That was a bit of a ramble, I suppose, but it's worth thinking about openings along the aforementioned lines. Many amateurs - and many pros too, for that matter - work on their openings with an eye to either murdering their opponents in the main lines or (more often in amateurdom) seeking some tricky, get-rich-quick sideline. The first approach goes back to opening encyclopedias going back at least as far as Bilguier, and is surely the preferred method of Generation Space Bar (i.e., of those who prompt Houdini or their favorite engine to execute its most highly-evaluated move by pressing the space bar on their keyboard). The trappy approach surely has an even older pedigree, though I'm sure its results overall are considerably worse. There are still other approaches, but I think it's worth taking this Jobava/Kramnik/Carlsen approach very seriously as a major third way.> (http://www.thechessmind.net/blog/20...)
|Apr-14-13|| ||amuralid: Good link <Eyal>. Thanks!|
|Apr-15-13|| ||xanadu: Thanks <Eyal> for copying the post. Jobava has deeeply study this position and played it before! I like more 8...Bb6 then the move of Karjakin here (8...Bb4+) because it keeps the pressure on d4. Easy to say after the game...|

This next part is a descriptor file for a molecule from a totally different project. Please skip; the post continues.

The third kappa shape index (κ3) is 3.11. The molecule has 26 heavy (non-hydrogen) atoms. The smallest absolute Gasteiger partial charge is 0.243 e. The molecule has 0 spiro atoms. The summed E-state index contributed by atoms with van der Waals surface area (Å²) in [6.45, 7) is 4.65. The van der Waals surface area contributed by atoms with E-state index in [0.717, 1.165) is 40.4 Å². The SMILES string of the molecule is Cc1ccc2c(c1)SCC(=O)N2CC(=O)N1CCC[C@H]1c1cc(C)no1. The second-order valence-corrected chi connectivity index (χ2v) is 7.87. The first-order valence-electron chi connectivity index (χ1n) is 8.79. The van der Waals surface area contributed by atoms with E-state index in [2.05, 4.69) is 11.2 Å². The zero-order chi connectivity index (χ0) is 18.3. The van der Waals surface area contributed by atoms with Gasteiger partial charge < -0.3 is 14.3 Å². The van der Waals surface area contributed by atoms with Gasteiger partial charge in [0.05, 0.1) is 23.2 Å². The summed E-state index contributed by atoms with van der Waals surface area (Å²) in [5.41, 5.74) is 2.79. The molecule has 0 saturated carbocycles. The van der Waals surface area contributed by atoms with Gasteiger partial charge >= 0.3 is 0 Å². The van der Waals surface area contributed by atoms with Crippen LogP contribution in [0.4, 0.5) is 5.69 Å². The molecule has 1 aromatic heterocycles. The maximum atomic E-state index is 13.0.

|Apr-26-13|| ||The Last Straw: Black's rook had an interesting path to h4!
The doubled pawns were probably why black lost.
|Apr-26-13|| ||FairyPromotion: Seeing Giuoco Piano at this level is a treat in itself, but to see white win in such a brilliant fashion is priceless. I was so excited when following this game live, especially after seeing the beautiful finish with the knight running wild in blacks territory. Nice to see it as GOTD!|
<chessguru1: Baadur defeated the number 5 in the world without moving his queen!> lol :D
|Apr-26-13|| ||kevin86: Jobava well done!|
|Apr-26-13|| ||Fanques Fair: 23-..., hxg6 seems a little optimistic ... Qxg6 is more resilient, isnīt it ?|
|Apr-26-13|| ||hedgeh0g: <Fanques Fair> 23...Qxg6 24.Nf7+ Kg8 25.Rxc7 with the idea of Qc1! looks strong to me.|
Perhaps Karjakin played what was objectively the best recapture, although his position already looked very difficult.
|Apr-26-13|| ||bischopper: what does it take become a chess player?|
|Apr-26-13|| ||OhioChessFan: I wouldn't know.|
|Apr-27-13|| ||nolanryan: sublime game|
|Feb-27-16|| ||SimplicityRichard: <Eyal> A brilliant link; still relevant 3 years on.#|